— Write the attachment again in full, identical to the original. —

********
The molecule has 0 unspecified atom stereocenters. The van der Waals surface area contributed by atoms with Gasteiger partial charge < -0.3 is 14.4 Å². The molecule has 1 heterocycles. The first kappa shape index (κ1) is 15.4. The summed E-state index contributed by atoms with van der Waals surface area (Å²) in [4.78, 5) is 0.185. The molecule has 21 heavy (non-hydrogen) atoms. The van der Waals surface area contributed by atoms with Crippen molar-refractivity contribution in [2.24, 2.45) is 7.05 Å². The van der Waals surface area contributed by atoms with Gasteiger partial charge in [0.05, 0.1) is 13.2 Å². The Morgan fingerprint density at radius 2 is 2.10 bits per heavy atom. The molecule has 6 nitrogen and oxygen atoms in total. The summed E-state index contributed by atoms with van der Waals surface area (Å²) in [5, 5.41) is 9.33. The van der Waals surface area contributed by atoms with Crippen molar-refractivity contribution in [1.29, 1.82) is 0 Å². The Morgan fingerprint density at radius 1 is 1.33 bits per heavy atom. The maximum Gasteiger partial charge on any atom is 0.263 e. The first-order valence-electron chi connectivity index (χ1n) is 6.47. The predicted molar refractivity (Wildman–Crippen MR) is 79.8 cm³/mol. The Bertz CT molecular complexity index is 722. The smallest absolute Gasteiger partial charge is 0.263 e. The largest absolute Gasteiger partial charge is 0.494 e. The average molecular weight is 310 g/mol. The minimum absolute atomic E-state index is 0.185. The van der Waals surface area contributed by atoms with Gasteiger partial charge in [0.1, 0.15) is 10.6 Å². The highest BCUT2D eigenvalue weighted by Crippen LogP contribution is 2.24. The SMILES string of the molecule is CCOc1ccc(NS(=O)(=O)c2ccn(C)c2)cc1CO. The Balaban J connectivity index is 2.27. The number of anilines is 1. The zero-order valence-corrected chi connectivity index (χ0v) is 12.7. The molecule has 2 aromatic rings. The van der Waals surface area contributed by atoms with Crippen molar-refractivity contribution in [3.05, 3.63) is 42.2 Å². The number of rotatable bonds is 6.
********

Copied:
The molecule has 0 unspecified atom stereocenters. The van der Waals surface area contributed by atoms with Gasteiger partial charge < -0.3 is 14.4 Å². The molecule has 1 heterocycles. The first kappa shape index (κ1) is 15.4. The summed E-state index contributed by atoms with van der Waals surface area (Å²) in [4.78, 5) is 0.185. The molecule has 21 heavy (non-hydrogen) atoms. The van der Waals surface area contributed by atoms with Crippen molar-refractivity contribution in [2.24, 2.45) is 7.05 Å². The van der Waals surface area contributed by atoms with Gasteiger partial charge in [0.05, 0.1) is 13.2 Å². The Morgan fingerprint density at radius 2 is 2.10 bits per heavy atom. The molecule has 6 nitrogen and oxygen atoms in total. The summed E-state index contributed by atoms with van der Waals surface area (Å²) in [5, 5.41) is 9.33. The van der Waals surface area contributed by atoms with Crippen molar-refractivity contribution in [1.29, 1.82) is 0 Å². The Morgan fingerprint density at radius 1 is 1.33 bits per heavy atom. The maximum Gasteiger partial charge on any atom is 0.263 e. The first-order valence-electron chi connectivity index (χ1n) is 6.47. The predicted molar refractivity (Wildman–Crippen MR) is 79.8 cm³/mol. The Bertz CT molecular complexity index is 722. The smallest absolute Gasteiger partial charge is 0.263 e. The largest absolute Gasteiger partial charge is 0.494 e. The average molecular weight is 310 g/mol. The minimum absolute atomic E-state index is 0.185. The van der Waals surface area contributed by atoms with Gasteiger partial charge in [0.1, 0.15) is 10.6 Å². The highest BCUT2D eigenvalue weighted by Crippen LogP contribution is 2.24. The SMILES string of the molecule is CCOc1ccc(NS(=O)(=O)c2ccn(C)c2)cc1CO. The Balaban J connectivity index is 2.27. The number of anilines is 1. The zero-order valence-corrected chi connectivity index (χ0v) is 12.7. The molecule has 2 aromatic rings. The van der Waals surface area contributed by atoms with Crippen molar-refractivity contribution in [3.05, 3.63) is 42.2 Å². The number of rotatable bonds is 6.